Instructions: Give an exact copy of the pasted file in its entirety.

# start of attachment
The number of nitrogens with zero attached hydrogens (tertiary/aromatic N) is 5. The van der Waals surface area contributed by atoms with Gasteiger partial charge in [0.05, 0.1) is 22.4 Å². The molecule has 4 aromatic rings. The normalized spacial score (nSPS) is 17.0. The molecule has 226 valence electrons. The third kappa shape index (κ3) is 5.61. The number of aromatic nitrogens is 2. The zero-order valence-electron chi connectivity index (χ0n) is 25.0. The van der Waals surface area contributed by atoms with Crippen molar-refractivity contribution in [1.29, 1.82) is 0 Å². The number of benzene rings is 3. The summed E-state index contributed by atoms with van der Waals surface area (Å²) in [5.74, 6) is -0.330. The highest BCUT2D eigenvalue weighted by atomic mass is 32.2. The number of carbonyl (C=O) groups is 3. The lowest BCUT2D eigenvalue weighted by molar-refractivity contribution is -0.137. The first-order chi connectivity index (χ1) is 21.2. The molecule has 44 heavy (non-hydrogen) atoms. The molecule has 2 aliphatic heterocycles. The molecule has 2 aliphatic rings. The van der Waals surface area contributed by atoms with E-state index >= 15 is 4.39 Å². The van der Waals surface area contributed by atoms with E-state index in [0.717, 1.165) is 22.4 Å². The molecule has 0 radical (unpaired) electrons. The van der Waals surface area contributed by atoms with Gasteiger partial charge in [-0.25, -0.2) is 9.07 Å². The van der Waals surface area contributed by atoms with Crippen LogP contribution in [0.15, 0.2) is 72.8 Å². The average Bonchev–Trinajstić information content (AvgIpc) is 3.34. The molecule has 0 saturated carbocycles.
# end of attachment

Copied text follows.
The number of nitrogens with zero attached hydrogens (tertiary/aromatic N) is 5. The van der Waals surface area contributed by atoms with Gasteiger partial charge in [0.05, 0.1) is 22.4 Å². The molecule has 4 aromatic rings. The normalized spacial score (nSPS) is 17.0. The molecule has 226 valence electrons. The third kappa shape index (κ3) is 5.61. The number of aromatic nitrogens is 2. The zero-order valence-electron chi connectivity index (χ0n) is 25.0. The van der Waals surface area contributed by atoms with Crippen molar-refractivity contribution in [1.29, 1.82) is 0 Å². The number of benzene rings is 3. The summed E-state index contributed by atoms with van der Waals surface area (Å²) in [5.74, 6) is -0.330. The highest BCUT2D eigenvalue weighted by atomic mass is 32.2. The number of carbonyl (C=O) groups is 3. The lowest BCUT2D eigenvalue weighted by molar-refractivity contribution is -0.137. The first-order chi connectivity index (χ1) is 21.2. The molecule has 44 heavy (non-hydrogen) atoms. The molecule has 2 aliphatic heterocycles. The molecule has 2 aliphatic rings. The van der Waals surface area contributed by atoms with E-state index >= 15 is 4.39 Å². The van der Waals surface area contributed by atoms with E-state index in [0.717, 1.165) is 22.4 Å². The molecule has 0 radical (unpaired) electrons. The van der Waals surface area contributed by atoms with Gasteiger partial charge in [-0.25, -0.2) is 9.07 Å². The van der Waals surface area contributed by atoms with Crippen LogP contribution in [0.15, 0.2) is 72.8 Å². The average Bonchev–Trinajstić information content (AvgIpc) is 3.34. The molecule has 0 saturated carbocycles.